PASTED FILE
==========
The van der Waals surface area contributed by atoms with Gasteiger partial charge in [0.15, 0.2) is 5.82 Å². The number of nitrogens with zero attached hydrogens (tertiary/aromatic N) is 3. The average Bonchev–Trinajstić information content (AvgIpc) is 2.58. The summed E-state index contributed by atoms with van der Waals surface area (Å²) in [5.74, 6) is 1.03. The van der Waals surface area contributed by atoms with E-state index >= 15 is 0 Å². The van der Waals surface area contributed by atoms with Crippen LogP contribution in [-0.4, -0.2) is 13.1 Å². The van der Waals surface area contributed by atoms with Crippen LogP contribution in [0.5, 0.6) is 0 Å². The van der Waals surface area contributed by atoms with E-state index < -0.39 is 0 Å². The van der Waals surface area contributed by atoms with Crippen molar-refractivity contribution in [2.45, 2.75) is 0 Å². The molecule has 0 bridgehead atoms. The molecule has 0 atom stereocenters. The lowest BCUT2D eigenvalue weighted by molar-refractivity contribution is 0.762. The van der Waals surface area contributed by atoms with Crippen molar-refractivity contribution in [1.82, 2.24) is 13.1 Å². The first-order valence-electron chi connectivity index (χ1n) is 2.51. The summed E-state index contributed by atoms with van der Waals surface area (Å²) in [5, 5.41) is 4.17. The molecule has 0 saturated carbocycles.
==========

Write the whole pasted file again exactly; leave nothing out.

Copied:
The van der Waals surface area contributed by atoms with Gasteiger partial charge in [0.15, 0.2) is 5.82 Å². The number of nitrogens with zero attached hydrogens (tertiary/aromatic N) is 3. The average Bonchev–Trinajstić information content (AvgIpc) is 2.58. The summed E-state index contributed by atoms with van der Waals surface area (Å²) in [5.74, 6) is 1.03. The van der Waals surface area contributed by atoms with E-state index >= 15 is 0 Å². The van der Waals surface area contributed by atoms with Crippen LogP contribution in [-0.4, -0.2) is 13.1 Å². The van der Waals surface area contributed by atoms with Crippen LogP contribution in [0.5, 0.6) is 0 Å². The van der Waals surface area contributed by atoms with E-state index < -0.39 is 0 Å². The van der Waals surface area contributed by atoms with Crippen molar-refractivity contribution in [2.45, 2.75) is 0 Å². The molecule has 0 bridgehead atoms. The molecule has 0 atom stereocenters. The lowest BCUT2D eigenvalue weighted by molar-refractivity contribution is 0.762. The van der Waals surface area contributed by atoms with Crippen molar-refractivity contribution in [1.82, 2.24) is 13.1 Å². The first-order valence-electron chi connectivity index (χ1n) is 2.51. The summed E-state index contributed by atoms with van der Waals surface area (Å²) in [5, 5.41) is 4.17. The molecule has 0 saturated carbocycles.